Prosecution wants body of Ecleo’s wife exhumed

To preclude all doubts on the identity of the remains of the woman found at a ravine in Dalaguete town in 2002, private prosecutors in the parricide case against cult leader Ruben Ecleo Jr. asked the court last Tuesday to order the exhumation of the body believed to be that of Ecleo’s wife, Alona Bacolod.

But the panel clarified that the motion does not mean they have yet to identify the body, which was found in barangay Corro, Dalaguete, Cebu three days after Alona was killed.

The panel, mostly members of the local Integrated Bar of the Philippines, said the motion is meant to "preclude all doubts as to the identity of the remains of the late Alona Bacolod-Ecleo."

After the exhumation, the panel wants a DNA test with the samples to be compared with DNA of Alona’s brothers Ricky, Josebil and Angelito Bacolod.

The lawyers also want an examination of the teeth of the corpse which would be compared with Alona’s dental records.

The panel’s appeal was included in its omnibus motion filed with the sala of Cebu City Regional Trial Court Judge Geraldine Faith Econg, the sixth judge to handle the controversial case.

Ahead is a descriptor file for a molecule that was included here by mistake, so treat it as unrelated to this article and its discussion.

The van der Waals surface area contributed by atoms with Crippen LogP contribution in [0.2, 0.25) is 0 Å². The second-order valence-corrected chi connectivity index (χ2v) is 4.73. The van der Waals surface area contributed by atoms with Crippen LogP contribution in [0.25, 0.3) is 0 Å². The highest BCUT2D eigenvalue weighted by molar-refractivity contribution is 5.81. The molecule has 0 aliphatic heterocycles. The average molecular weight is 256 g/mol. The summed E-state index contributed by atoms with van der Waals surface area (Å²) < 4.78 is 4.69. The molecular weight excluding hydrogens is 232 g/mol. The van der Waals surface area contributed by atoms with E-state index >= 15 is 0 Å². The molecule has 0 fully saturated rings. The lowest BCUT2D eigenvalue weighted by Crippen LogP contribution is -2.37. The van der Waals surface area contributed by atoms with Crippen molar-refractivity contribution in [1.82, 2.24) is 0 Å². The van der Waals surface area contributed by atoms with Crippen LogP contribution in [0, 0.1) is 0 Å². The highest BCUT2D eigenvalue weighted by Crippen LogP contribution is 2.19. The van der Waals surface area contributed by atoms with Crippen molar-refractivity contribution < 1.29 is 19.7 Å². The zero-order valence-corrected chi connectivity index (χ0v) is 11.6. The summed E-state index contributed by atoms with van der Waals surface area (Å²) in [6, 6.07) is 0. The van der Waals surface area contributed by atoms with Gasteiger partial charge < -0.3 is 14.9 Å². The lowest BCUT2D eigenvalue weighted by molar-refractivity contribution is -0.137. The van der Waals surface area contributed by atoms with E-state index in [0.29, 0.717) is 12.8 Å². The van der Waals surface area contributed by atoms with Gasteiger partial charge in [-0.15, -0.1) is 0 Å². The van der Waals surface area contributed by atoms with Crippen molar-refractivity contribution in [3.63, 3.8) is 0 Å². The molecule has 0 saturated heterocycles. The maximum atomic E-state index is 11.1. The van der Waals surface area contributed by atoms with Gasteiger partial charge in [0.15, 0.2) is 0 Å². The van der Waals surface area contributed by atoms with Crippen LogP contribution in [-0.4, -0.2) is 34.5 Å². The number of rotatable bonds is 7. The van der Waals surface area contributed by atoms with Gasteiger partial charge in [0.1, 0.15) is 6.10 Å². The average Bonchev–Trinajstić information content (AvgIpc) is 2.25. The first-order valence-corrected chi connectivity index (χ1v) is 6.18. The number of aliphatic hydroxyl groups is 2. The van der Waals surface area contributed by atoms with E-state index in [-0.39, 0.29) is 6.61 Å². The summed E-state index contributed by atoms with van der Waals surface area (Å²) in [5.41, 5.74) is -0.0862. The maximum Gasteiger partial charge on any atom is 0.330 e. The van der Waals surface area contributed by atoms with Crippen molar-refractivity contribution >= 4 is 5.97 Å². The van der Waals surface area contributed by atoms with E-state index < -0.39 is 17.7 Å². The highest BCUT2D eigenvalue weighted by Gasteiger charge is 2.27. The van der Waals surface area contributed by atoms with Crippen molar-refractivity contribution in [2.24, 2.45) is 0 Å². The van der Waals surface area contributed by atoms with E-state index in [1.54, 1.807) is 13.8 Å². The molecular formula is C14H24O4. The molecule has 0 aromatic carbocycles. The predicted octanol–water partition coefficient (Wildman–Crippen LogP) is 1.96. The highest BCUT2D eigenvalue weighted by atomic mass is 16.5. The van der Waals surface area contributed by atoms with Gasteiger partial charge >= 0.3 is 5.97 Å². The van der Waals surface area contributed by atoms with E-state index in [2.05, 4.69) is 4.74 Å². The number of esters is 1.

The court will take up the motion at next week’s hearing.

"In order to preclude all doubts as to the identity of the remains of the late Alona Bacolod-Ecleo, it is respectfully prayed of this honorable court to order the exhumation of her body," the motion stated.

"However, if the defense panel admits that the body identified by the prosecution witnesses as that of the late Alona is that of the deceased wife of accused Ecleo, then the prosecution would no longer insist on its request for exhumation, DNA testing and dental check," the motion also stated.

Defense lawyer Orlando Salatandre called the move of the prosecution a "delaying tactic".

Salatandre said the motion was tantamount to saying that the identity of the victim "is uncertain."

Ecleo had denied killing his wife, stuffing her body in a garbage bag and dumping it at a roadside in Dalaguete on Jan. 5, 2002. He had said that he loved his wife and could not have killed her.

It took several lives and more than 100 government troopers to force Ecleo to surrender on June 18 of the same year.

Some of Ecleo’s supporters in the Philippine Benevolent Missionaries Association (PBMA) engaged the arresting policemen in a shootout in San Jose, Dinagat Island, Surigao del Norte.

A PBMA member was also accused of killing three members of the Bacolod family, including witness Ben Bacolod, in their residence in Mandaue City on the day Ecleo surrendered.